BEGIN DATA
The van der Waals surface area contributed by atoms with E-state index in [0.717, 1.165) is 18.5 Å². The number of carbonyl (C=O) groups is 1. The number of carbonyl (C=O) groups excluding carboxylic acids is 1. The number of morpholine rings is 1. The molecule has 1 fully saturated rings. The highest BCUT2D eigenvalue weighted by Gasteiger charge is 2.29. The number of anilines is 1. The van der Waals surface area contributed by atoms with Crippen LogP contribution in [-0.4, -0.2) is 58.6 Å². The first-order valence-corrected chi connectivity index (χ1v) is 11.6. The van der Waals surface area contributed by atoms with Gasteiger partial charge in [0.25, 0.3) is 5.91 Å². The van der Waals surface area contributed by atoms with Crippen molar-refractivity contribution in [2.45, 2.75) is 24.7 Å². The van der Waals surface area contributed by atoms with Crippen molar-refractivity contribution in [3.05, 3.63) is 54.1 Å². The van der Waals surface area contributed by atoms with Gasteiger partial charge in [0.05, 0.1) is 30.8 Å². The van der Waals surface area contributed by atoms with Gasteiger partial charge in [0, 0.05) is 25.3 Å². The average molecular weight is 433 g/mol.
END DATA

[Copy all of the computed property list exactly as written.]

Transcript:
The van der Waals surface area contributed by atoms with E-state index in [0.717, 1.165) is 18.5 Å². The number of carbonyl (C=O) groups is 1. The number of carbonyl (C=O) groups excluding carboxylic acids is 1. The number of morpholine rings is 1. The molecule has 1 fully saturated rings. The highest BCUT2D eigenvalue weighted by Gasteiger charge is 2.29. The number of anilines is 1. The van der Waals surface area contributed by atoms with Crippen LogP contribution in [-0.4, -0.2) is 58.6 Å². The first-order valence-corrected chi connectivity index (χ1v) is 11.6. The van der Waals surface area contributed by atoms with Gasteiger partial charge in [0.25, 0.3) is 5.91 Å². The van der Waals surface area contributed by atoms with Crippen molar-refractivity contribution in [2.45, 2.75) is 24.7 Å². The van der Waals surface area contributed by atoms with Crippen molar-refractivity contribution in [3.05, 3.63) is 54.1 Å². The van der Waals surface area contributed by atoms with Gasteiger partial charge in [0.05, 0.1) is 30.8 Å². The van der Waals surface area contributed by atoms with Gasteiger partial charge in [0, 0.05) is 25.3 Å². The average molecular weight is 433 g/mol.